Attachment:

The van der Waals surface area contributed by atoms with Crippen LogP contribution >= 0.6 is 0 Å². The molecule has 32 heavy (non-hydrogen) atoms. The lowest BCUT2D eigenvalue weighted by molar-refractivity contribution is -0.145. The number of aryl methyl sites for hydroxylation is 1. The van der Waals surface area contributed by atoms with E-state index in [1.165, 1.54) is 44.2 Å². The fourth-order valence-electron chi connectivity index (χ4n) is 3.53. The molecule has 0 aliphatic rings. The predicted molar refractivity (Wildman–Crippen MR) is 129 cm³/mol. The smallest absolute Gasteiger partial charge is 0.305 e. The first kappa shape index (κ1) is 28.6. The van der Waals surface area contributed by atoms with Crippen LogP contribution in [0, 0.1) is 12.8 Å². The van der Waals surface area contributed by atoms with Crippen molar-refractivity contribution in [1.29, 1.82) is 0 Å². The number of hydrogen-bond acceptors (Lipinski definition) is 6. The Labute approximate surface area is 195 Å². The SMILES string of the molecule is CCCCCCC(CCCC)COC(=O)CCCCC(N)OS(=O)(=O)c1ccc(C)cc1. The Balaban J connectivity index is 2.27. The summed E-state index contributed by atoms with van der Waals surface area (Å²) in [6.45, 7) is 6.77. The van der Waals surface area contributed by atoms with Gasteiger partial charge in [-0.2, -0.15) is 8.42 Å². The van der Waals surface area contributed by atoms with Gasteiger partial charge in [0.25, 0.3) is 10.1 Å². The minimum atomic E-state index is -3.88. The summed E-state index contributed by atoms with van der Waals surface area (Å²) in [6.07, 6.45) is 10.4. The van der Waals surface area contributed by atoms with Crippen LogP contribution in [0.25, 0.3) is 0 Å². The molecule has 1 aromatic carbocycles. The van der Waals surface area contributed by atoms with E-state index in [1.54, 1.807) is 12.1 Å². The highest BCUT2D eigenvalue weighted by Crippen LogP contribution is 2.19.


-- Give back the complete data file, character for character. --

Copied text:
The van der Waals surface area contributed by atoms with Crippen LogP contribution >= 0.6 is 0 Å². The molecule has 32 heavy (non-hydrogen) atoms. The lowest BCUT2D eigenvalue weighted by molar-refractivity contribution is -0.145. The number of aryl methyl sites for hydroxylation is 1. The van der Waals surface area contributed by atoms with E-state index in [1.165, 1.54) is 44.2 Å². The fourth-order valence-electron chi connectivity index (χ4n) is 3.53. The molecule has 0 aliphatic rings. The predicted molar refractivity (Wildman–Crippen MR) is 129 cm³/mol. The smallest absolute Gasteiger partial charge is 0.305 e. The first kappa shape index (κ1) is 28.6. The van der Waals surface area contributed by atoms with Crippen LogP contribution in [0, 0.1) is 12.8 Å². The van der Waals surface area contributed by atoms with Crippen molar-refractivity contribution in [1.29, 1.82) is 0 Å². The number of hydrogen-bond acceptors (Lipinski definition) is 6. The Labute approximate surface area is 195 Å². The SMILES string of the molecule is CCCCCCC(CCCC)COC(=O)CCCCC(N)OS(=O)(=O)c1ccc(C)cc1. The Balaban J connectivity index is 2.27. The summed E-state index contributed by atoms with van der Waals surface area (Å²) in [6.45, 7) is 6.77. The van der Waals surface area contributed by atoms with Gasteiger partial charge in [-0.2, -0.15) is 8.42 Å². The van der Waals surface area contributed by atoms with Gasteiger partial charge in [0.25, 0.3) is 10.1 Å². The minimum atomic E-state index is -3.88. The summed E-state index contributed by atoms with van der Waals surface area (Å²) in [6.07, 6.45) is 10.4. The van der Waals surface area contributed by atoms with Crippen LogP contribution in [0.25, 0.3) is 0 Å². The molecule has 1 aromatic carbocycles. The van der Waals surface area contributed by atoms with E-state index in [1.54, 1.807) is 12.1 Å². The highest BCUT2D eigenvalue weighted by Crippen LogP contribution is 2.19.